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In a multiuser environment, there are two models for updating data in a database: optimistic concurrency and pessimistic concurrency. Our architecture is designed to encourage the use of optimistic concurrency, whereas, Oracle Forms uses pessimistic concurrency.


 “Pessimistic concurrency involves locking rows at the data source to prevent other users from modifying data in a way that affects the current user. In a pessimistic model, when a user performs an action that causes a lock to be applied, other users cannot perform actions that would conflict with the lock until the lock owner releases it. […] Therefore, in a pessimistic concurrency model, a user who updates a row establishes a lock (In Oracle forms, the record locking occurs as soon as you start changing the value of an item). Until the user has finished the update and released the lock, no one else can change that row. For this reason, pessimistic concurrency is best implemented when lock times will be short, as in programmatic processing of records. Pessimistic concurrency is not a scalable option when users are interacting with data and causing records to be locked for relatively large periods of time.”

Citation from Microsoft’s documentation (found at


In Oracle Forms applications, record locks can be in place for a long time, since it locks as soon as you start changing a field and doesn’t release the lock until data is committed (either programmatically or through the save button). If you picture a situation where a user, opens a form, places focus on an item, changes its value and goes out to lunch without saving data, then you have a record locked for a seriously long time. Which is clearly the opposite of the recommendation of usage of pessimistic concurrency.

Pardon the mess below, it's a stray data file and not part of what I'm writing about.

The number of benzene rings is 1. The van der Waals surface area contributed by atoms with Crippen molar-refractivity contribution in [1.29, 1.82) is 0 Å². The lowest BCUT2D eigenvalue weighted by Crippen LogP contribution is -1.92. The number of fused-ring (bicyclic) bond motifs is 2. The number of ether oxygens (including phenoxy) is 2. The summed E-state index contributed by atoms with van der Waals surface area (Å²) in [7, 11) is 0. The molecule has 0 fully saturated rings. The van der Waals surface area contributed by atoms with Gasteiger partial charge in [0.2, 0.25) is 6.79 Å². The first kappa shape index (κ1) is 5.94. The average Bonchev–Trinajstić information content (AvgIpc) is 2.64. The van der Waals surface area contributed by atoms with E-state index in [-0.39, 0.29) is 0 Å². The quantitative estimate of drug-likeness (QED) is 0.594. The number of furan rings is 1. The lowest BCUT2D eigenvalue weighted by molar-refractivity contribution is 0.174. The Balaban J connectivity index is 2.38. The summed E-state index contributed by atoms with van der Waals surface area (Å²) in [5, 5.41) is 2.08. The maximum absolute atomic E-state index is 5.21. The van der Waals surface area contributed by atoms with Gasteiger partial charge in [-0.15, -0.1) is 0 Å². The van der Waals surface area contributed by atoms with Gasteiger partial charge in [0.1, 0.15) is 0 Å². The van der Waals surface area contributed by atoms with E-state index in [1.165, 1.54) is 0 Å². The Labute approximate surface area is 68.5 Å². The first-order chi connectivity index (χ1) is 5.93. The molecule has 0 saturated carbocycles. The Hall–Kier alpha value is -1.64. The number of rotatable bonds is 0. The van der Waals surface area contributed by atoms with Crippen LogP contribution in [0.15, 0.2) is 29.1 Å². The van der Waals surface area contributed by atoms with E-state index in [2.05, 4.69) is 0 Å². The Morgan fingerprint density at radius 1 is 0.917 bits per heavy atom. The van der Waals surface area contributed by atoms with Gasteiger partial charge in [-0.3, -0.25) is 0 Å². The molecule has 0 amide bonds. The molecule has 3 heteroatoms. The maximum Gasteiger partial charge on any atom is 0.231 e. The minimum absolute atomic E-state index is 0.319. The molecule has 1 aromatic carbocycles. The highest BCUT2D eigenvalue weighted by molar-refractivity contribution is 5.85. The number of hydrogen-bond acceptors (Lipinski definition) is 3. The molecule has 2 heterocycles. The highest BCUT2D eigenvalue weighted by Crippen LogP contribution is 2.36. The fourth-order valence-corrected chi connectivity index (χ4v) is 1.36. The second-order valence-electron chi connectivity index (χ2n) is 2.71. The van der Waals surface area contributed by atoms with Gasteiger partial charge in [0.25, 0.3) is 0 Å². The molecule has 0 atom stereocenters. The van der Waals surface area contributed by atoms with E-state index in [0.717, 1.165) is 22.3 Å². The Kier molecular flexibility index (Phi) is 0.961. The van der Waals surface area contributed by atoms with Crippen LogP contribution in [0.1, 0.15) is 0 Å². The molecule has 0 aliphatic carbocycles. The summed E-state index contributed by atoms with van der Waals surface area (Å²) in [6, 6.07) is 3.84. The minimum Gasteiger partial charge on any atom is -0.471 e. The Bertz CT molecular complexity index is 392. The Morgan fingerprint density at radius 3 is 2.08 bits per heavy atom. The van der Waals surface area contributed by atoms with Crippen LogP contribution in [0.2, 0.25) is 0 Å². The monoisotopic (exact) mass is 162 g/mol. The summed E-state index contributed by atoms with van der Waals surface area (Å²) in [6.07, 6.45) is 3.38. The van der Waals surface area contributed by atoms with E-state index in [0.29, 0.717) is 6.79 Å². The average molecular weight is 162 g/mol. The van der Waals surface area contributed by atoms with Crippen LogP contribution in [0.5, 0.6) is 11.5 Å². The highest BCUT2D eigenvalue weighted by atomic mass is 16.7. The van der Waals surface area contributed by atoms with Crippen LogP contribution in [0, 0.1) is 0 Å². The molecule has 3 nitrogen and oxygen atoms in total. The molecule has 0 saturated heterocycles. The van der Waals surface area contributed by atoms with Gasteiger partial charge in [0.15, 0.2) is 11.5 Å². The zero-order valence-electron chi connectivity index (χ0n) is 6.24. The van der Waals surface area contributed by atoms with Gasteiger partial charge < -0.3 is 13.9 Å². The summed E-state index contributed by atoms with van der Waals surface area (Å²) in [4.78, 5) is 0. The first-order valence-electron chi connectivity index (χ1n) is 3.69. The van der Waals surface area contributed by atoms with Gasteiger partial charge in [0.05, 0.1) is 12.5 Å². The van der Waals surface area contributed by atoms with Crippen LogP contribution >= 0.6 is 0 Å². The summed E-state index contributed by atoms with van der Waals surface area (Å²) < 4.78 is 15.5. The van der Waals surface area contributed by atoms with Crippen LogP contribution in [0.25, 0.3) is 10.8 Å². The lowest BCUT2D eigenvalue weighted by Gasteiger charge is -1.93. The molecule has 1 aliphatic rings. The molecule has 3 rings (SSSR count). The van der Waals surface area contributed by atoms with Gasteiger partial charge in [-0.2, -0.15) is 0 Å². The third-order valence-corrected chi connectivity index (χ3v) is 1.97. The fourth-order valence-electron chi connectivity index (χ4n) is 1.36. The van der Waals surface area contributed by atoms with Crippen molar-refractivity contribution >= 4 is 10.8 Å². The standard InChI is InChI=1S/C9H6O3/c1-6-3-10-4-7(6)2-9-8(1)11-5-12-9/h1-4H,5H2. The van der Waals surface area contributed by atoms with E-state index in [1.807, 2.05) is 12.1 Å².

“By contrast, users who use optimistic concurrency do not lock a row when reading it. When a user wants to update a row, the application must determine whether another user has changed the row since it was read. Optimistic concurrency is generally used in environments with a low contention for data. Optimistic concurrency improves performance because no locking of records is required, and locking of records requires additional server resources. Also, in order to maintain record locks, a persistent connection to the database server is required. Because this is not the case in an optimistic concurrency model, connections to the server are free to serve a larger number of clients in less time.

In an optimistic concurrency model, a violation is considered to have occurred if, after a user receives a value from the database, another user modifies the value before the first user has attempted to modify it. “

Citation from Microsoft’s documentation (found at


To conclude, in our migration process, the usage of optimistic concurrency instead of pessimistic concurrency (as in oracle forms) introduces expected differences. While previously a user would be prevented from trying to edit a record, now a user is notified on the save moment, that someone else has already modified the same data. To ensure data consistency, the user is not allowed to proceed with the operation. It's that way by design. This is common in most modern applications, as pretty much all the technologies for building modern applications favor the optimistic approach.

Both approaches, preserve the data integrity, the main difference is in terms of the locking timing, which in some situations also impacts in the user experience. The optimistic approach also scales better and uses less database resources as the number of locks reduce considerably and many deadlocks are completely avoided.